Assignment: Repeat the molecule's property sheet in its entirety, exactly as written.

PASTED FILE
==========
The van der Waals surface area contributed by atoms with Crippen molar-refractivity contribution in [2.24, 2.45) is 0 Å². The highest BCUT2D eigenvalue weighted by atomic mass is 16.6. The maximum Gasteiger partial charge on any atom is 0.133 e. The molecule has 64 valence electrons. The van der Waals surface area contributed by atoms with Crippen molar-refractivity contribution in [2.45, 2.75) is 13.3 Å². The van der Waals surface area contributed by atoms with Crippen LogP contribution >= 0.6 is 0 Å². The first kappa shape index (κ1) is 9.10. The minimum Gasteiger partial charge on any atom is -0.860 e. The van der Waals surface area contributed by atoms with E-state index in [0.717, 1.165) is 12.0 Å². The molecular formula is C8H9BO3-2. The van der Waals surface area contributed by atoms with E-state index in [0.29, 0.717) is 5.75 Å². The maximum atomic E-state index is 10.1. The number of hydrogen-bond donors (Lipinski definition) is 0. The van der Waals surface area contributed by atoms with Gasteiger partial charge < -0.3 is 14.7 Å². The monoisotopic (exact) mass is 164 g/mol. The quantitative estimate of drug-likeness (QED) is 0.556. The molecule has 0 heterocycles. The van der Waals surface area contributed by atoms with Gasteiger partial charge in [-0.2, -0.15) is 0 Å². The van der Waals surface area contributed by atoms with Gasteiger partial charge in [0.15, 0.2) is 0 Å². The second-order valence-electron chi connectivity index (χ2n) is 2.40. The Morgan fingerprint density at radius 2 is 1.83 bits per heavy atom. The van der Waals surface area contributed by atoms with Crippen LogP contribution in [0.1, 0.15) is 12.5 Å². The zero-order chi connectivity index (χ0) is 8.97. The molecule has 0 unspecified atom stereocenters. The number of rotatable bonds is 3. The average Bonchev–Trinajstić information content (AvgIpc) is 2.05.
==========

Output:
The van der Waals surface area contributed by atoms with Crippen molar-refractivity contribution in [2.24, 2.45) is 0 Å². The highest BCUT2D eigenvalue weighted by atomic mass is 16.6. The maximum Gasteiger partial charge on any atom is 0.133 e. The molecule has 64 valence electrons. The van der Waals surface area contributed by atoms with Crippen molar-refractivity contribution in [2.45, 2.75) is 13.3 Å². The van der Waals surface area contributed by atoms with Crippen LogP contribution >= 0.6 is 0 Å². The first kappa shape index (κ1) is 9.10. The minimum Gasteiger partial charge on any atom is -0.860 e. The van der Waals surface area contributed by atoms with E-state index in [0.717, 1.165) is 12.0 Å². The molecular formula is C8H9BO3-2. The van der Waals surface area contributed by atoms with E-state index in [0.29, 0.717) is 5.75 Å². The maximum atomic E-state index is 10.1. The number of hydrogen-bond donors (Lipinski definition) is 0. The van der Waals surface area contributed by atoms with Gasteiger partial charge < -0.3 is 14.7 Å². The monoisotopic (exact) mass is 164 g/mol. The quantitative estimate of drug-likeness (QED) is 0.556. The molecule has 0 heterocycles. The van der Waals surface area contributed by atoms with Gasteiger partial charge in [-0.2, -0.15) is 0 Å². The van der Waals surface area contributed by atoms with Gasteiger partial charge in [0.15, 0.2) is 0 Å². The second-order valence-electron chi connectivity index (χ2n) is 2.40. The Morgan fingerprint density at radius 2 is 1.83 bits per heavy atom. The van der Waals surface area contributed by atoms with Crippen LogP contribution in [0.1, 0.15) is 12.5 Å². The zero-order chi connectivity index (χ0) is 8.97. The molecule has 0 unspecified atom stereocenters. The number of rotatable bonds is 3. The average Bonchev–Trinajstić information content (AvgIpc) is 2.05.